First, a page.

This network will supply Sida (the Swedish International Development Cooperation Agency) with knowledge on how the world’s forests can best contribute to reducing poverty whilst diminishing climatic impact.
The aim is to make better use of Sweden's overall knowledge in forestry by facilitating a knowledge exchange between researchers, industry, associations, state bodies and agencies on forestry, climate and poverty issues. For this reason, the research network will be linked to a reference group with representatives of all these players.
Sida will give the project SEK 4.2 million in funding over two years and has so far tasked the researchers to analyse three areas:
*Follow-up and analysis of how REDD (Reducing Emissions from Deforestation and Degradation) should be designed so as to reduce carbon dioxide emissions and benefit poor people.
*Development of criteria for forest production which are sustainable in the long term, socio-economically responsible and climate-effective.
*Review and analysis of existing global instruments for carbon storage in forest ecosystems.
Forest resources play a central role in climate and poverty problems, including reducing greenhouse gas emissions and adapting to the consequences of the greenhouse effect. Global deforestation, which takes place primarily in the tropics, contributes 20-25% of the world's climate-impacting greenhouse gas emissions. The World Bank estimates 1.6 billion people to be wholly or partially dependent on forest resources for their daily sustenance. In 2013, the Kyoto Protocol, which regulates international financing mechanisms to reduce climatic impact will be replaced with new regulations which will presumably include a number of forestry provisions. The objective is for the new climate agreement to be written during the UN’s global Meeting of the Parties in Copenhagen in December 2009.
“The discussion on how to include more forestry provisions has raised difficult methodological issues as well as justified concern that incorrectly designed new regulations would be to the detriment of poor people who depend on forest products. This initiative aims to establish a Swedish knowledge hub relating to issues affecting forests, climate and combating poverty. It will ensure that Sida and other Swedish agencies have access to relevant knowledge so that Sweden will be able to employ forest measures effectively and attain climatic and poverty goals,” says Gunnar Köhlin, Chairman of the expert network’s management group.
The management group consists of researchers from five faculties at the University of Gothenburg as well as researchers from Chalmers University of Technology, Linköping University and the Swedish University of Agricultural Sciences, plus the Sida-financed Forest Initiative at the Swedish Forestry Association.
The expert network was presented at the Stockholm Conference Center (Norra Latin) on 16th December 2008 at a seminar arranged by Forest Initiative.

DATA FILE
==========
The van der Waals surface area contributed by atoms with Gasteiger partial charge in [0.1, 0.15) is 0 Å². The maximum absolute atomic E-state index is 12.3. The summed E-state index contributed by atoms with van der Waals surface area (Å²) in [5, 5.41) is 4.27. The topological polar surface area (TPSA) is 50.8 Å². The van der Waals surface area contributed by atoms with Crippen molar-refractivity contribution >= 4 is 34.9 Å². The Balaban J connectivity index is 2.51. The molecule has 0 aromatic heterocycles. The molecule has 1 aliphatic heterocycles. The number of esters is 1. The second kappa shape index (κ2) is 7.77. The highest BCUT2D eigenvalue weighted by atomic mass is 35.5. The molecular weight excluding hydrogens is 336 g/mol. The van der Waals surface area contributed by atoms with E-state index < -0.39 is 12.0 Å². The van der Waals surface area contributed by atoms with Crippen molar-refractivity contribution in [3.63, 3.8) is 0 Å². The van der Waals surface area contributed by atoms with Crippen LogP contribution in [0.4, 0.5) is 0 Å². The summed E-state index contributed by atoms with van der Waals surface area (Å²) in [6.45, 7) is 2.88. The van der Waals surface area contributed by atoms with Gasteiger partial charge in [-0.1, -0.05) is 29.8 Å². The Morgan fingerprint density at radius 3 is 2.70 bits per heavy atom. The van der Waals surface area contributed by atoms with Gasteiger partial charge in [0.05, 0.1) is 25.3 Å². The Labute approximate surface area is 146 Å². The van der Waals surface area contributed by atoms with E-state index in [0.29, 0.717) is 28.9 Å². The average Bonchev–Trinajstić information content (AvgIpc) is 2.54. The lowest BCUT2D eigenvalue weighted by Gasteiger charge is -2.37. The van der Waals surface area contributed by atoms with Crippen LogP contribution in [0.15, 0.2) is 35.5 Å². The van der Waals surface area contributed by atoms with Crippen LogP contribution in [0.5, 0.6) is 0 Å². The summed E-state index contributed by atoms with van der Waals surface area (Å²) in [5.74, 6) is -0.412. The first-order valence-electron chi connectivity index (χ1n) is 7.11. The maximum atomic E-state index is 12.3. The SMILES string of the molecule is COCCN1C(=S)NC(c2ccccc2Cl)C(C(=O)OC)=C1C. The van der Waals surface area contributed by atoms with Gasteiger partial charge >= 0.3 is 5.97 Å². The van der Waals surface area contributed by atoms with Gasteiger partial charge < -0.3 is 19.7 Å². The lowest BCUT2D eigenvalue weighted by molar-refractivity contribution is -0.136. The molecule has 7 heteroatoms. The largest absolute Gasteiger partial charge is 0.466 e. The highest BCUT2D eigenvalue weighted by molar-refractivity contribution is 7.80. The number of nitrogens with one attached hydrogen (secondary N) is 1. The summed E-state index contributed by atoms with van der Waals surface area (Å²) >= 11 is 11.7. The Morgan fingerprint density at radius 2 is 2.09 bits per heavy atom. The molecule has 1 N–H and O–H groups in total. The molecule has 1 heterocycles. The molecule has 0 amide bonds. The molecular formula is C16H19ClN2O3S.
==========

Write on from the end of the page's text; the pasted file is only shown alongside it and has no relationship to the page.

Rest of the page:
Preservation of floodplains is flood protection
27.09.2017 | Technische Universität München
Conservationists are sounding the alarm: parrots much more threatened than assumed
15.09.2017 | Justus-Liebig-Universität Gießen
University of Maryland researchers contribute to historic detection of gravitational waves and light created by event
On August 17, 2017, at 12:41:04 UTC, scientists made the first direct observation of a merger between two neutron stars--the dense, collapsed cores that remain...
Seven new papers describe the first-ever detection of light from a gravitational wave source. The event, caused by two neutron stars colliding and merging together, was dubbed GW170817 because it sent ripples through space-time that reached Earth on 2017 August 17. Around the world, hundreds of excited astronomers mobilized quickly and were able to observe the event using numerous telescopes, providing a wealth of new data.
Previous detections of gravitational waves have all involved the merger of two black holes, a feat that won the 2017 Nobel Prize in Physics earlier this month....
Material defects in end products can quickly result in failures in many areas of industry, and have a massive impact on the safe use of their products. This is why, in the field of quality assurance, intelligent, nondestructive sensor systems play a key role. They allow testing components and parts in a rapid and cost-efficient manner without destroying the actual product or changing its surface. Experts from the Fraunhofer IZFP in Saarbrücken will be presenting two exhibits at the Blechexpo in Stuttgart from 7–10 November 2017 that allow fast, reliable, and automated characterization of materials and detection of defects (Hall 5, Booth 5306).
When quality testing uses time-consuming destructive test methods, it can result in enormous costs due to damaging or destroying the products. And given that...
Using a new cooling technique MPQ scientists succeed at observing collisions in a dense beam of cold and slow dipolar molecules.
How do chemical reactions proceed at extremely low temperatures? The answer requires the investigation of molecular samples that are cold, dense, and slow at...
Scientists from the Max Planck Institute of Quantum Optics, using high precision laser spectroscopy of atomic hydrogen, confirm the surprisingly small value of the proton radius determined from muonic hydrogen.
It was one of the breakthroughs of the year 2010: Laser spectroscopy of muonic hydrogen resulted in a value for the proton charge radius that was significantly...
17.10.2017 | Event News
10.10.2017 | Event News
10.10.2017 | Event News
17.10.2017 | Life Sciences
17.10.2017 | Life Sciences
17.10.2017 | Earth Sciences